“Push” vs. “Pull” mode is probably the most misunderstood concept in the world of SIF integration and often impedes conversations between those who have done implementations and those who haven’t.
Well, the words do have typical English meanings – one might think that “Pull” mode might indicate that an agent receives information from the ZIS, like a subscribing agent does. Well, this is not what “Pull” means to SIF.
One might think that “Push” means that an agent sends information to the zone, but it doesn’t. You can call such an application a “publisher” if you would like, but we’ll get into all the proper terminology shortly.
The difference between Push and Pull mode for an agent is more like the difference between real-time and batch for a process.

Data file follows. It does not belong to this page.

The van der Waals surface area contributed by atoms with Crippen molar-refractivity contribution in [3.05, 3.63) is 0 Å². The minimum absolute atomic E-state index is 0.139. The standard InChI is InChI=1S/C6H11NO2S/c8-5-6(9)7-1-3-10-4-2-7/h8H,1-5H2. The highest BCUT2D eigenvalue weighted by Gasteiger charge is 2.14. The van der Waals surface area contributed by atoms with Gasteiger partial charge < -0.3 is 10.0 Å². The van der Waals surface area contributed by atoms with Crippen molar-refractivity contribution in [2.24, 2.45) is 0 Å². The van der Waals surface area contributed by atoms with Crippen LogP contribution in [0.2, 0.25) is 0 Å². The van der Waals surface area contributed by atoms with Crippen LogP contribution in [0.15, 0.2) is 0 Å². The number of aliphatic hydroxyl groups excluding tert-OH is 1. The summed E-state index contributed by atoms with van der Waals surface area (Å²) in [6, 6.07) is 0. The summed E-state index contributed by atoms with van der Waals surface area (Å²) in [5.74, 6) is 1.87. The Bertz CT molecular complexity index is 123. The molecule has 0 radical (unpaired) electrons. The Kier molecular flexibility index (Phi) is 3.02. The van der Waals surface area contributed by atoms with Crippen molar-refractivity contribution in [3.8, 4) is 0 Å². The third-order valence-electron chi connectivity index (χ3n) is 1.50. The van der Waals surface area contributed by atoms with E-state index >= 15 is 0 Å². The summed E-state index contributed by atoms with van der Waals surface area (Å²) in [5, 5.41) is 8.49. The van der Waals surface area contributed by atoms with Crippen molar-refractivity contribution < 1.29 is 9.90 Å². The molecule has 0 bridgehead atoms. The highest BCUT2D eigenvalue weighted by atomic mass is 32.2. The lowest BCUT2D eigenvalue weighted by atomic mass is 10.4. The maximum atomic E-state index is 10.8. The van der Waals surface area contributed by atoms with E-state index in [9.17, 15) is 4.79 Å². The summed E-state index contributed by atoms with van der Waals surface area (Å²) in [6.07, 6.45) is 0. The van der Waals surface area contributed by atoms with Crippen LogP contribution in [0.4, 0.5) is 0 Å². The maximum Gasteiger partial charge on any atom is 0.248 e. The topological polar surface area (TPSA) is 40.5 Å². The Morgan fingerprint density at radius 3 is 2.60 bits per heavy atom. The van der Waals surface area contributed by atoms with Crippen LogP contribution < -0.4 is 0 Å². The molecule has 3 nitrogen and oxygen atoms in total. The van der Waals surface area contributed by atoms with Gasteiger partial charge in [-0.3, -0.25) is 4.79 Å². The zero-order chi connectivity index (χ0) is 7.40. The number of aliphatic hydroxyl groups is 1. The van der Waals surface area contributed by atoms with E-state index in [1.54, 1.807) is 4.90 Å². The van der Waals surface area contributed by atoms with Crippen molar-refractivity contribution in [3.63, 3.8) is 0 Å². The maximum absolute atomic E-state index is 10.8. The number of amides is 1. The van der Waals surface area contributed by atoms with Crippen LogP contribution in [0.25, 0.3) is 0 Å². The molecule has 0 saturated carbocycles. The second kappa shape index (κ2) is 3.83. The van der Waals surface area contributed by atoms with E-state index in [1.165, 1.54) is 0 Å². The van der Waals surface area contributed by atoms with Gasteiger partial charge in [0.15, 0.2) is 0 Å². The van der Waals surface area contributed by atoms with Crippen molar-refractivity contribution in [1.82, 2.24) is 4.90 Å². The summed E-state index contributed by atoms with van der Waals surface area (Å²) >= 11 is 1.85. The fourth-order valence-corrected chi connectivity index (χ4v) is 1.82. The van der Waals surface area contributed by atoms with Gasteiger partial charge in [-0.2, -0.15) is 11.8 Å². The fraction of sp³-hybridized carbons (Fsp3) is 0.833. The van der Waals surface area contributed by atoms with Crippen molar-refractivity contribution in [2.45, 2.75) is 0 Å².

If a ZIS has information for an agent or needs to deliver a request to an agent, the mode of the agent makes a difference:
When there is a large SIF implementation with many zones (such as is common in the UK and perhaps in Australia), and each of these zones have several agents attached, there will be many agent-to-ZIS connections.
If each of these agents are registered in Pull mode and if each of them poll the ZIS frequently to see if there are any waiting messages, the collective “idle state” of these agents can waste a large amount of bandwidth (24 hours a day, 365 days a year).
Over the years, we’ve seen several subscribing agents that created accounts for students and teachers through a process something like the following:
The problem with having conversations like this is that every time there is a “turn-around” in the conversation, the subscribing agent will have to wait until the providing agent does its next “check for messages” (if it is a Pull agent). Likewise, if the subscriber is a Pull agent, it will not receive an answer until the next “check for messages” interval.
Although we support Pull mode, we always recommend using Push mode if at all possible. It might mean a little extra work in setting it up, but it is almost always worth the added effort – in terms of speed, security and network efficiency.